The World as Metaphor in Robert Musil's 'The Man without Qualities'
Robert Musil, known to be a scientific and philosophical thinker, was committed to aesthetics as a process of experimental creation of an ever-shifting reality. Musil wanted, above all, to be a creative writer, and obsessively engaged in almost endless deferral via variations and metaphoric possibilities in his novel project, 'The Man without Qualities.' This lifelong process of writing is embodied in the unfinished novel by a recurring metaphor of self-generating de-centered circle worlds. The present study analyzes this structure with reference to Musil's concepts of the utopia of the Other Condition, Living and Dead Words, Specific and Non-Specific Emotions, Word Magic, and the Still Life. In contrast to most recent studies of Musil, it concludes that the extratemporal metaphoric experience of the Other Condition does not fail, but rather constitutes the formal and ethical core of Musil's novel. The first study to utilize the newly published Klagenfurt Edition of Musil's literary remains (a searchable annotated text), 'The World as Metaphor' offers a close reading of variations and text genesis, shedding light not only on Musil's novel, but also on larger questions about the modernist artist's role and responsibility in consciously re-creating the world. Genese Grill holds a PhD in Germanic Literatures and Languages from the Graduate School and University Center of the City University of New York.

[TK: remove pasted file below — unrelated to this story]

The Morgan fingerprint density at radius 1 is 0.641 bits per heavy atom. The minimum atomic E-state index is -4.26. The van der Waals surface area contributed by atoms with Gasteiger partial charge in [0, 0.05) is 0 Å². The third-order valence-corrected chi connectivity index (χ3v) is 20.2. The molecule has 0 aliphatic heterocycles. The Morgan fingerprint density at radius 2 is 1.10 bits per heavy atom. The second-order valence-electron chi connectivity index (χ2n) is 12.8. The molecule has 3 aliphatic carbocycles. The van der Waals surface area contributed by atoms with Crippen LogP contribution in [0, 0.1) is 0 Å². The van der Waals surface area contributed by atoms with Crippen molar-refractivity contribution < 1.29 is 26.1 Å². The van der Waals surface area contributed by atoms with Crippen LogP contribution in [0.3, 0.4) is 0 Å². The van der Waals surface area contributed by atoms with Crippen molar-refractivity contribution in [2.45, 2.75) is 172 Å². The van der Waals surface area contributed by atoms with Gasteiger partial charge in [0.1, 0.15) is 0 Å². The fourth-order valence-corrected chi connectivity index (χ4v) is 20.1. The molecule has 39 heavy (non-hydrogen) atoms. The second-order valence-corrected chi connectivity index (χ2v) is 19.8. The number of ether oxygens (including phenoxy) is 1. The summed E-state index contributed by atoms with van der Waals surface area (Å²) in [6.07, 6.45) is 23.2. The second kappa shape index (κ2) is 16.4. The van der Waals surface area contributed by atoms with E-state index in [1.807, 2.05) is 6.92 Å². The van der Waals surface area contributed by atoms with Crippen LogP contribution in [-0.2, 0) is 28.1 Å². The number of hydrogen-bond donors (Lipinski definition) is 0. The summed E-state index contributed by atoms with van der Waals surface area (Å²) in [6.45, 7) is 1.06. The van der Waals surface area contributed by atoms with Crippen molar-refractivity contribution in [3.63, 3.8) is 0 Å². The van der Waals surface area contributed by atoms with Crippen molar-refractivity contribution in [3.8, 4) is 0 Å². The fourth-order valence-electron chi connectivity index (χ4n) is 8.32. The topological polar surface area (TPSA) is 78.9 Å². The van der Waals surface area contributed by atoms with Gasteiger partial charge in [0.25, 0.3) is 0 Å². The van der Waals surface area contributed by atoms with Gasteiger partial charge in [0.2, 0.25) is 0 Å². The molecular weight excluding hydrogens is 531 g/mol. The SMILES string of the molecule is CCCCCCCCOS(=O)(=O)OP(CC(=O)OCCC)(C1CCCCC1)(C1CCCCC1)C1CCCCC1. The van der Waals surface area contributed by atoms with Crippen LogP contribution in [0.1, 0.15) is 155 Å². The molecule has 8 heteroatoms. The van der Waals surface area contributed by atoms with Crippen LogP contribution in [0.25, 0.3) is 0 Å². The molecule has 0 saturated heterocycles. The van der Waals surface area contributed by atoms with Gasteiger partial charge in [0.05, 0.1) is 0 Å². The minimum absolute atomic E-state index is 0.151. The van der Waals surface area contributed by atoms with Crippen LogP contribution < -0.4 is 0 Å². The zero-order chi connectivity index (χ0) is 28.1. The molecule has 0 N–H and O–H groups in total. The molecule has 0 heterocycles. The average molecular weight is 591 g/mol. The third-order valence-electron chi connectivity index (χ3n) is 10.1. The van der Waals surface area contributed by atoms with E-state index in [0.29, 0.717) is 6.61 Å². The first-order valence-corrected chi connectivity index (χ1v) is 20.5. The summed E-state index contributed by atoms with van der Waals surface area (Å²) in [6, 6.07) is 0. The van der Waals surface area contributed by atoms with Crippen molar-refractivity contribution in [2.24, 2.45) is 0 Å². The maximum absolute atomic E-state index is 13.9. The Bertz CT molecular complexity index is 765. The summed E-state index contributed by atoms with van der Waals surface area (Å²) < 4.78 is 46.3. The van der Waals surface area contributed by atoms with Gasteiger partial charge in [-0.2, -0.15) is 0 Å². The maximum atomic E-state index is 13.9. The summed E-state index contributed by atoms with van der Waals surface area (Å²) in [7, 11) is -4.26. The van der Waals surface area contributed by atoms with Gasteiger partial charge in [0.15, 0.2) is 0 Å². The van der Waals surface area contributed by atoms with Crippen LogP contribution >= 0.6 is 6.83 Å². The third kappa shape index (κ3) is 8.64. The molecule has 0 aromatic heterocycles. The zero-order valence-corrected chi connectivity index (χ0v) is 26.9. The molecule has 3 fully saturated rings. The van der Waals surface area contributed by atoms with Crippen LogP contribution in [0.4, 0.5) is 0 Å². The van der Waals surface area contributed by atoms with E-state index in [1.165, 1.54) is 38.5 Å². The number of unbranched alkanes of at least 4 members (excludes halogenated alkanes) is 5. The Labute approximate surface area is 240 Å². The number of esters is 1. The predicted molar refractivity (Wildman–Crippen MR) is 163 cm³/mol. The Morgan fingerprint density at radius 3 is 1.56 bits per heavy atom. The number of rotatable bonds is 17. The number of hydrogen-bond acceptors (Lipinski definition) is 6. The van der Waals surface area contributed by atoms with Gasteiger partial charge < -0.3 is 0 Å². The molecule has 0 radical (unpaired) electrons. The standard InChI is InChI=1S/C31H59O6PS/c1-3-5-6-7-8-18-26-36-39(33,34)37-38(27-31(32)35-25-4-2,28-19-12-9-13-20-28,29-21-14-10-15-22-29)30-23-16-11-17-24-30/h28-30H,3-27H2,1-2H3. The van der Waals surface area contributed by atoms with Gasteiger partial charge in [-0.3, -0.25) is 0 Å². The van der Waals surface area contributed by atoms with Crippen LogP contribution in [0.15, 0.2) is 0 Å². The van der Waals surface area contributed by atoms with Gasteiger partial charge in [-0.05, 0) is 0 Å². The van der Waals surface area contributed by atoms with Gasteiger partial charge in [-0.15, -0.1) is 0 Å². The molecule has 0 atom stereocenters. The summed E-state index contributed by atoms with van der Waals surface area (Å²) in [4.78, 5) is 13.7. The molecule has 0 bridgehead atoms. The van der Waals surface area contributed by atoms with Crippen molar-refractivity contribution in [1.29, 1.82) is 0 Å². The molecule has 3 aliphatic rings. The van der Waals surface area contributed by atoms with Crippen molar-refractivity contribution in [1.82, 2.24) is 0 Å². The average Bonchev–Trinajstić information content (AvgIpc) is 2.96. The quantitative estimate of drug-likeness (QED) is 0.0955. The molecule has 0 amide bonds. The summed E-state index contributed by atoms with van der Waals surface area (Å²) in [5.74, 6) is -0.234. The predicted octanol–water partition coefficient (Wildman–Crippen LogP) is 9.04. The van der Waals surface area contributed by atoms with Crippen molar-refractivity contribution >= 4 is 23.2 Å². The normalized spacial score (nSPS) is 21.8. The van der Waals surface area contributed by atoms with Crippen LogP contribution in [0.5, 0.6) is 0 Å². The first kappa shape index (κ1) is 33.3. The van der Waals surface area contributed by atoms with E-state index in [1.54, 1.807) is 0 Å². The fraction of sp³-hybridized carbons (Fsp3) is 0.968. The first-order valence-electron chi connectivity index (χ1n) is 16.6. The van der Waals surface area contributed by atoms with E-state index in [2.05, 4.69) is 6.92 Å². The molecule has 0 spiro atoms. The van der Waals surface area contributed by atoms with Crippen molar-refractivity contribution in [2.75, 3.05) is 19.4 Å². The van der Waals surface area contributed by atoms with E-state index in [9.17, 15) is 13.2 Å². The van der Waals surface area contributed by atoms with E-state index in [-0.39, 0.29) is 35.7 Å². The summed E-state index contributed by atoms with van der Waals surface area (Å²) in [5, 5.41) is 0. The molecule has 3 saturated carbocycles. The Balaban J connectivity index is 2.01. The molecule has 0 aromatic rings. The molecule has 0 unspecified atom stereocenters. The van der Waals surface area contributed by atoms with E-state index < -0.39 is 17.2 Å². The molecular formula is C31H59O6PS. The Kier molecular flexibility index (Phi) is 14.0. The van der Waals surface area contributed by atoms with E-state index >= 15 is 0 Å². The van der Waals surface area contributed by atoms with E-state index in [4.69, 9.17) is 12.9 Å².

Subjects: Language & Literature
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